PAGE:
In 1900, Buckley and Nunn secured the services of an authentic Parisienne couturière, in the person of Madame Gabrielle Brook, to keep its customers in step with the latest modes from Europe.  She lived at the Masonic Chambers at 31 Collins St. Madame Brook became the first and last word in Melbourne chic, and so it was that she was called to testify in a court case.

An American firm, Weingarten Bros of New York, launched legal action in three Australian states to stop the sale of a British-made corset which it claimed copied its own product’s patented ‘bias goring’.  Not only that: local retailers were accused of practising orchestrated deception. Enlisted as an agency spy by Weingarten’s Melbourne agents, Madame Brook went to Treadway’s department store and asked for a ‘WB Erect Form’ corset (the American brand) only to be fobbed off with a ‘WB correct form’, the cheaper British knock-off. (p.17)

Quelle horreur, n’est-ce pas? 

Madame Brook became an expert witness in a case which (in Adelaide) featured Sir John Downer recoiling from a dove-grey corset and was taunted by the opposing counsel: ‘I think Sir John should try this one on.  But not in court.) 

(BTW, yes, that Downer was the grandfather of Alexander ‘Dolly’ Downer often depicted in cartoons wearing fishnet stockings and garters).

Adrift in Melbourne is full of gems like this.  Get a copy, and I hope you don’t have to wait as long as I did, to receive it!

Author: Robyn Annear
Title: Adrift in Melbourne, Seven walks with Robyn Annear
Maps and illustrations by Simon Barnard
Cover design by Chong W H
Cover photo: ‘Paris end ‘ of Collins Street, 1958, by Mark Strizic
Publisher: Text Publishing, 2021
ISBN: 9781922330970, hbk., 268 pages
Source: gift from The Offspring

You can buy all of Annear’s books at Readings.


Responses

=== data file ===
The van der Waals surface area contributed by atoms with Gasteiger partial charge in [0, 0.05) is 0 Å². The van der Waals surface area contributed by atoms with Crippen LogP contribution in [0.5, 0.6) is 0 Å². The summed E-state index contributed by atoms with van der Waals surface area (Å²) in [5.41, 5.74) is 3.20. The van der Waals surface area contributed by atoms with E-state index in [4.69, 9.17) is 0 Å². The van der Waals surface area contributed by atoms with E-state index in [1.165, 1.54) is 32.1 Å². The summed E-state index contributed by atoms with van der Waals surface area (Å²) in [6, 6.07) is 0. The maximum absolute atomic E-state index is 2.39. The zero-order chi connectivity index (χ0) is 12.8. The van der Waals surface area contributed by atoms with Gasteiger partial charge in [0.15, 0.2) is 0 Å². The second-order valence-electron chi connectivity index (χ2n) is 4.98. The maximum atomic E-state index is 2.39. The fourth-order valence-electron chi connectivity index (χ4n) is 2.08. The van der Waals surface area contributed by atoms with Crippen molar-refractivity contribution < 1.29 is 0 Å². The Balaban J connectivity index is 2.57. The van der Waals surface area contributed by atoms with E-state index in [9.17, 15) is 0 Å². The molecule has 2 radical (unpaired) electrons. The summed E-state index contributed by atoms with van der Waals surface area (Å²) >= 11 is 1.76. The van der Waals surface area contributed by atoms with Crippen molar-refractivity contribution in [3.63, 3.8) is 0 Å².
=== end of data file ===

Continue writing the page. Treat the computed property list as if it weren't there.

1. I also got this book for Christmas (from the friend I am walking the length of the Yarra with) – we’re adding to our walking projects! I was thinking I’d review the book after doing a few of the walks.

    Like

    • #Snap!
      Yes, when I’ve reviewed books like this, (e.g. Melbourne Dreaming, by Meyer Eidelson, have you got that one?) I’ve usually done some of the walks because it’s better if you do.
      I need a walking buddy too. My friend who did all our 5k/10k lockdown weekly walks with me has injured her knee and is out of action for a while.

      Liked by 1 person

      • Far more enjoyable to share it with a friend (and I’ll hunt down Melbourne Dreaming – don’t have it).

        Liked by 1 person

  2. This sounds wonderful Lisa! I also want to plan some walks, now Spring is on the way here.

    Like

    • For me, it’s usually when summer is out of the way. For us in southeast Australia, (not where the floods are) it’s been a mercifully mild summer, but even so, walking the dog has to be done soon after sunrise because it gets too hot for me. In winter, I love a good long wind with the cold wind on my face (and rugged up well everywhere else).

      Liked by 1 person